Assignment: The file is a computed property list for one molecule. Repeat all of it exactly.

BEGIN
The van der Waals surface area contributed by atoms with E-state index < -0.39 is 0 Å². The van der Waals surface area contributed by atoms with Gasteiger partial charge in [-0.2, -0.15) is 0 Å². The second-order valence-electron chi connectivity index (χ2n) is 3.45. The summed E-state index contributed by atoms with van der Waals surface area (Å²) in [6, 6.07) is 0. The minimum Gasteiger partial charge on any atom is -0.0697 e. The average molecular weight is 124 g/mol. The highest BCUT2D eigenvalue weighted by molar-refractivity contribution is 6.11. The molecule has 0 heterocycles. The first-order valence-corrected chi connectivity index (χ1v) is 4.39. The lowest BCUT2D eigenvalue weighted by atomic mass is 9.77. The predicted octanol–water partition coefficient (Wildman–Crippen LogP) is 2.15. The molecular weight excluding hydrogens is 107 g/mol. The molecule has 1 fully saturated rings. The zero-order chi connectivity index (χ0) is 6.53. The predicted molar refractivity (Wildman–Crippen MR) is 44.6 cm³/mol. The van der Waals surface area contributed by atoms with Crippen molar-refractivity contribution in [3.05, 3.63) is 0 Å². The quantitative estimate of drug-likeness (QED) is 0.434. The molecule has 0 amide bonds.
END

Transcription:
The van der Waals surface area contributed by atoms with E-state index < -0.39 is 0 Å². The van der Waals surface area contributed by atoms with Gasteiger partial charge in [-0.2, -0.15) is 0 Å². The second-order valence-electron chi connectivity index (χ2n) is 3.45. The summed E-state index contributed by atoms with van der Waals surface area (Å²) in [6, 6.07) is 0. The minimum Gasteiger partial charge on any atom is -0.0697 e. The average molecular weight is 124 g/mol. The highest BCUT2D eigenvalue weighted by molar-refractivity contribution is 6.11. The molecule has 0 heterocycles. The first-order valence-corrected chi connectivity index (χ1v) is 4.39. The lowest BCUT2D eigenvalue weighted by atomic mass is 9.77. The predicted octanol–water partition coefficient (Wildman–Crippen LogP) is 2.15. The molecular weight excluding hydrogens is 107 g/mol. The molecule has 1 fully saturated rings. The zero-order chi connectivity index (χ0) is 6.53. The predicted molar refractivity (Wildman–Crippen MR) is 44.6 cm³/mol. The van der Waals surface area contributed by atoms with Crippen molar-refractivity contribution in [3.05, 3.63) is 0 Å². The quantitative estimate of drug-likeness (QED) is 0.434. The molecule has 0 amide bonds.